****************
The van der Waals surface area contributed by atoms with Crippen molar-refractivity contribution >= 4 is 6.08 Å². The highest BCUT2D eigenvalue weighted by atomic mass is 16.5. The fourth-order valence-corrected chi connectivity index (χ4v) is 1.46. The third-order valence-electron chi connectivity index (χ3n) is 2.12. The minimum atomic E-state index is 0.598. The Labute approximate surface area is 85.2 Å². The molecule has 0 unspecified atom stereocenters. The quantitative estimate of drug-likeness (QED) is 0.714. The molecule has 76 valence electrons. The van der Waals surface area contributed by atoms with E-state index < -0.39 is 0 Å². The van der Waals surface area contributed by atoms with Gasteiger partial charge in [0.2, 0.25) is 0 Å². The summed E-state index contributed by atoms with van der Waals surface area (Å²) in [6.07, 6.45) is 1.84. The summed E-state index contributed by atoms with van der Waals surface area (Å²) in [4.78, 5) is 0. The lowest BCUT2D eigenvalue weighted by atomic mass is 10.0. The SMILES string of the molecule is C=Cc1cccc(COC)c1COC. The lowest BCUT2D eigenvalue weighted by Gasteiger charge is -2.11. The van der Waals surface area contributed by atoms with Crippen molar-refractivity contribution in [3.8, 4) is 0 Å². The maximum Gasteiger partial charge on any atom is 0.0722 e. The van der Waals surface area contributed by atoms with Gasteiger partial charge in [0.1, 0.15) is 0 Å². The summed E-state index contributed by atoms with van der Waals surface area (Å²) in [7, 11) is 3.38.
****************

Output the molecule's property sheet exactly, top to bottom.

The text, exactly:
The van der Waals surface area contributed by atoms with Crippen molar-refractivity contribution >= 4 is 6.08 Å². The highest BCUT2D eigenvalue weighted by atomic mass is 16.5. The fourth-order valence-corrected chi connectivity index (χ4v) is 1.46. The third-order valence-electron chi connectivity index (χ3n) is 2.12. The minimum atomic E-state index is 0.598. The Labute approximate surface area is 85.2 Å². The molecule has 0 unspecified atom stereocenters. The quantitative estimate of drug-likeness (QED) is 0.714. The molecule has 76 valence electrons. The van der Waals surface area contributed by atoms with E-state index < -0.39 is 0 Å². The van der Waals surface area contributed by atoms with Gasteiger partial charge in [0.2, 0.25) is 0 Å². The summed E-state index contributed by atoms with van der Waals surface area (Å²) in [6.07, 6.45) is 1.84. The summed E-state index contributed by atoms with van der Waals surface area (Å²) in [4.78, 5) is 0. The lowest BCUT2D eigenvalue weighted by atomic mass is 10.0. The SMILES string of the molecule is C=Cc1cccc(COC)c1COC. The lowest BCUT2D eigenvalue weighted by Gasteiger charge is -2.11. The van der Waals surface area contributed by atoms with Crippen molar-refractivity contribution in [3.8, 4) is 0 Å². The maximum Gasteiger partial charge on any atom is 0.0722 e. The van der Waals surface area contributed by atoms with Gasteiger partial charge in [0.1, 0.15) is 0 Å². The summed E-state index contributed by atoms with van der Waals surface area (Å²) in [7, 11) is 3.38.